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Seeing Yourself as Good Might Make You a Terrible Person

June 15, 2015
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Free-range hens - Wikimedia Commons

Free range hens – Wikimedia Commons


Source Free From Harm

This post by Charles Horn, author of Meat Logic: Why Do We Eat Animals?, is part of an ongoing series called Most Common Justifications for Eating Animals, in which we seek to provide answers and resources to better address common defenses of animal product consumption.


“So you’re saying if I eat a piece of chicken, I’m a bad person?”

Many of us have probably heard this question or a variation of it before in discussions on the morality of eating and exploiting animals. It’s fascinating how a discussion on a societal injustice can become so quickly refocused into the feeling of being judged as a person in totality. Humans seem to have a desperate need to maintain a view of themselves as good people.

Ironically, needing to see ourselves as good people can make us act in terrible ways.

An article in Hazlitt and a related article in The Guardian a few months back discuss the idea that believing that life is fair can make us terrible people. Research beginning in the 1960s has shown that if we feel powerless to alleviate an injustice, we have a tendency to convince ourselves that the victims deserve their fate. We do this, apparently, in order to maintain a belief that the world is a fair and just place. People with a strong belief in a just world, for example, are more likely to blame sexual assault victims, feel contempt for the underprivileged, and oppose affirmative action. Holocaust memorials can even lead to an increase in anti-semitism, as people become slightly more likely to believe that the only possible explanation for such an atrocity is that the victims must have brought it upon themselves.

In the nonhuman realm, we can see this effect in how people often downplay the intelligence and emotions of the animals they eat, as if it somehow would make these animals deserving of what we do to them.

See more at Free From Harm






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good is now about how we perceive ourselves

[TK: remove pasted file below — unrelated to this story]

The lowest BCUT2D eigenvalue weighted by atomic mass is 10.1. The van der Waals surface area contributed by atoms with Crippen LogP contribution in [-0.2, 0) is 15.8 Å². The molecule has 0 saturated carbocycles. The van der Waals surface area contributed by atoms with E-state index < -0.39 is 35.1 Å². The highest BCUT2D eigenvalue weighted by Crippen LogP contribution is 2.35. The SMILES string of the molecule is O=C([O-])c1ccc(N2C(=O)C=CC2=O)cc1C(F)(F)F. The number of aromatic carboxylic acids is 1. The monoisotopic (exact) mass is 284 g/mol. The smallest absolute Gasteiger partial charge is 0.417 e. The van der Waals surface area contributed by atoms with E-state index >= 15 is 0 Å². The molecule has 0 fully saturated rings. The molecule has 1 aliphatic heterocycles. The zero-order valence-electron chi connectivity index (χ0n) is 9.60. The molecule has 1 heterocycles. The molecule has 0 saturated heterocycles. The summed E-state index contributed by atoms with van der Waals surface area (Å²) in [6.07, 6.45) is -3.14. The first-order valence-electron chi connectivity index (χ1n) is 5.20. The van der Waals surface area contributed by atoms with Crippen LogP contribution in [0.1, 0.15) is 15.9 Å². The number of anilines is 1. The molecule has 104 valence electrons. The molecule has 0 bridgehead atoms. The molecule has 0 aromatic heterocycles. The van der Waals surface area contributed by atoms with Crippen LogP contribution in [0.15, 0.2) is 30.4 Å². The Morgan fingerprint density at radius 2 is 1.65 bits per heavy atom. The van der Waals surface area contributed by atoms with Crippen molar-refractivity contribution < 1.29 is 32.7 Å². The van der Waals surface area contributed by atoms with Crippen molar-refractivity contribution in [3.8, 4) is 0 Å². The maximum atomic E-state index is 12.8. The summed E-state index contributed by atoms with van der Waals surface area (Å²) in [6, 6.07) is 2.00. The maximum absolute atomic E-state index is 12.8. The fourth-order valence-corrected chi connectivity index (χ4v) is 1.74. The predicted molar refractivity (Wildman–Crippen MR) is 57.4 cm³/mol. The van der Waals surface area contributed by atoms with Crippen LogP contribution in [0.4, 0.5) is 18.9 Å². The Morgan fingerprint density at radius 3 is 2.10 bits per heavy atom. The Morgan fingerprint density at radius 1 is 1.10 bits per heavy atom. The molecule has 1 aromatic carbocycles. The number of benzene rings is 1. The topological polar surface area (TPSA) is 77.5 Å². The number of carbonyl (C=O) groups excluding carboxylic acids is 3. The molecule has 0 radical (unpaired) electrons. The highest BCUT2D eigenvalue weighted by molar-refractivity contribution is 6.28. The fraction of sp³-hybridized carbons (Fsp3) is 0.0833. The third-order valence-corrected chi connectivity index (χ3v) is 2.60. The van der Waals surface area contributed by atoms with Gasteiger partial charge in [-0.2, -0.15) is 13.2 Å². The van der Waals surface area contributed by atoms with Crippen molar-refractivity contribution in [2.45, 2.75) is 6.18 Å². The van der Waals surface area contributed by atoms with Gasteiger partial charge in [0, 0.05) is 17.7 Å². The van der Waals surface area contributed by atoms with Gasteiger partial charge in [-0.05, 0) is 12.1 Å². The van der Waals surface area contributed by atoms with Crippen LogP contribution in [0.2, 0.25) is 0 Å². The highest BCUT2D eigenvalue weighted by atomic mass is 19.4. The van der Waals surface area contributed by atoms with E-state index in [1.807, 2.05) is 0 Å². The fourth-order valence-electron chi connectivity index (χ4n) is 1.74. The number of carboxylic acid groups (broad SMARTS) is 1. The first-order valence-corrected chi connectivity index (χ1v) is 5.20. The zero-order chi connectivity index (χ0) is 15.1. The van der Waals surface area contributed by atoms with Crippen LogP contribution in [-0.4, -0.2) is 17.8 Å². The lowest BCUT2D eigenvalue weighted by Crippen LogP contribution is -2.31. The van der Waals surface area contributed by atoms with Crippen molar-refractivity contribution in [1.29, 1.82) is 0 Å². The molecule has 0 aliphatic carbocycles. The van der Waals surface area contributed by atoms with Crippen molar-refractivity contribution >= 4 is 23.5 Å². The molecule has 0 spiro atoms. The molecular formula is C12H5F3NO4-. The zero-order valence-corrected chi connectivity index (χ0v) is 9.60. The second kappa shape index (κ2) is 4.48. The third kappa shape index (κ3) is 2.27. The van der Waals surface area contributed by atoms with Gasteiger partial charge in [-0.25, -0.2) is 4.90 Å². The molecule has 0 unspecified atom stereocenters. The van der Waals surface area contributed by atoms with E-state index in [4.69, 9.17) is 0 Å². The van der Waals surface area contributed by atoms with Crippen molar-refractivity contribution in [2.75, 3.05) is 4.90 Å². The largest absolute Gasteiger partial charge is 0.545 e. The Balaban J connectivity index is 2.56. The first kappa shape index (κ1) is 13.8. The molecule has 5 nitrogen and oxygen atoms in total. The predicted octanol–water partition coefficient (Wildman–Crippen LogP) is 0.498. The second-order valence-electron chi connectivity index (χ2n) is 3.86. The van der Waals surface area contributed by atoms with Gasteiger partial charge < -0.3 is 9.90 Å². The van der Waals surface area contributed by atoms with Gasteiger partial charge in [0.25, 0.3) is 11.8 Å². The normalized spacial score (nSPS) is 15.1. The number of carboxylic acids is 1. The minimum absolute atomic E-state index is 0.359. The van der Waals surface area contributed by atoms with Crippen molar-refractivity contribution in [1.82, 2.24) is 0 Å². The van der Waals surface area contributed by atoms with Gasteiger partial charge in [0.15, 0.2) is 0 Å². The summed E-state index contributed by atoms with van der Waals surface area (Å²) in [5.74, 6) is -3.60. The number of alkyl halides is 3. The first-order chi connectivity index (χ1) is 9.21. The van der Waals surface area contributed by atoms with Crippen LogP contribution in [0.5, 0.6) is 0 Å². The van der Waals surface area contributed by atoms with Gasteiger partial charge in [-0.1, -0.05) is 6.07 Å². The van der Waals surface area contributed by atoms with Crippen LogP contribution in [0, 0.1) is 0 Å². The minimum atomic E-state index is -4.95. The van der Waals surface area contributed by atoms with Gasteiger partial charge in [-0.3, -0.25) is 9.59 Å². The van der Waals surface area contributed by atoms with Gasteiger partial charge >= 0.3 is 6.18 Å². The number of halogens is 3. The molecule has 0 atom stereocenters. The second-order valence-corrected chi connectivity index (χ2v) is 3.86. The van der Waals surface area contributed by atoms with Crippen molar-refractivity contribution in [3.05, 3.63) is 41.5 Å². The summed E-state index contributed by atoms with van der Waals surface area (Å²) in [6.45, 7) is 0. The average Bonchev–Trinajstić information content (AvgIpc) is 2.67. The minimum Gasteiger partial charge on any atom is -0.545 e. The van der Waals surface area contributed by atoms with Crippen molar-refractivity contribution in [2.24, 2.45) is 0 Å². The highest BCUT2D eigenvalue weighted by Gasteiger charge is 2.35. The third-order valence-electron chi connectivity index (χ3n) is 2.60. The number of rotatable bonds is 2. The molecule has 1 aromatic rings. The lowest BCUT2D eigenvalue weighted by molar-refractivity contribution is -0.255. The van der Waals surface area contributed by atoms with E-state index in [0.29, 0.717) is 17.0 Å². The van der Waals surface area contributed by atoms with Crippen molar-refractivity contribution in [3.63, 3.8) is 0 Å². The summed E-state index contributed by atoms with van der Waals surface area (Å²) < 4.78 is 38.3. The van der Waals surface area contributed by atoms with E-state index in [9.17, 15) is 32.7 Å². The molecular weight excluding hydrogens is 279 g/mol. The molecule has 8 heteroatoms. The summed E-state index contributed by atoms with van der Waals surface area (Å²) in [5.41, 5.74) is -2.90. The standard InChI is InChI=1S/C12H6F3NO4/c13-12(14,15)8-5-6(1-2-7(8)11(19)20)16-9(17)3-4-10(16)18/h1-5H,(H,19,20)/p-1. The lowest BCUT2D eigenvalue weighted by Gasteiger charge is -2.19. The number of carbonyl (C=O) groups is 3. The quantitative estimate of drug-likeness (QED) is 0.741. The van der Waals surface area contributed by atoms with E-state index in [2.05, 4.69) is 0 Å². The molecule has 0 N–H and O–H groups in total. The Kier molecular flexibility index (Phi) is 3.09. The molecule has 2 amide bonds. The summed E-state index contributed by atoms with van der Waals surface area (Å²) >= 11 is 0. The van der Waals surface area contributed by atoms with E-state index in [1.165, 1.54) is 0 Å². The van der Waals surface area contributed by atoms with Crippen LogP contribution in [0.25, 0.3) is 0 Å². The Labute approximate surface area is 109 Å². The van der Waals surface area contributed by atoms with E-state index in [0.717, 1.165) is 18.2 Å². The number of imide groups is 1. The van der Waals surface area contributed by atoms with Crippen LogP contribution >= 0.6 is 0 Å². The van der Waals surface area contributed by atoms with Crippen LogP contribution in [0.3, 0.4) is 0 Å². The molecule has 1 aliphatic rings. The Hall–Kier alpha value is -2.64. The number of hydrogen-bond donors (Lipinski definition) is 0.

it is about how we treat and perceive others.
do we see our animal friends as objects
or do we see them as our brothers.

treat all others as you wish
to be treated..
or you are no more than
an expletive,
deleted!!!

Karen Lyons Kalmenson

 

5 Comments leave one →
  1. karenlyonskalmenson permalink
    June 15, 2015 6:33 am

    good is now about how we perceive ourselves
    it is about how we treat and perceive others.
    do we see our animal friends as objects
    or do we see them as our brothers.

    treat all others as you wish
    to be treated..
    or you are no more than
    an expletive,
    deleted!!!

    Liked by 1 person

  2. June 15, 2015 7:34 am

    NO creature EVER deserves this fate. This is disgusting! I find it mind boggling that anyone with a conscience or a heart could do this…

    Like

  3. June 16, 2015 5:11 am

    I’m pleased to see some attention being given to the “just world hypothesis” (https://en.wikipedia.org/wiki/Just-world_hypothesis). I was exposed to this notion while in graduate school studying psychology. Many conduct their lives predicated on some variance of this kind of viewpoint without ever having seriously considered the full range of implications and assumptions associated with it.

    Some countervailing notions to this way of seeing the world are presented in this post on the Veganelder blog. (http://veganelder.blogspot.com/2014/10/the-just-world-hypothesis.html). Interestingly some speculations about the roots of racism are associated with this pernicious idea. Those interested can read in this blog post (https://abagond.wordpress.com/2014/06/25/not-a-cure-for-racism/) where the author makes the assertion that guilt created racism. He’s saying the only way that white U.S. Americans could reconcile what they had done to Native Americans and African Americans and continue to see themselves as “good people” (i.e., avoid guilt) was to somehow formulate the justification to themselves that their victims “deserved” what happened to them.

    Variants of the “just world” viewpoint are much more pervasive than many of us realize and likely account for some of the core similarities that seem to drive speciesism and racism and sexism and the other “isms” of oppression.

    Like

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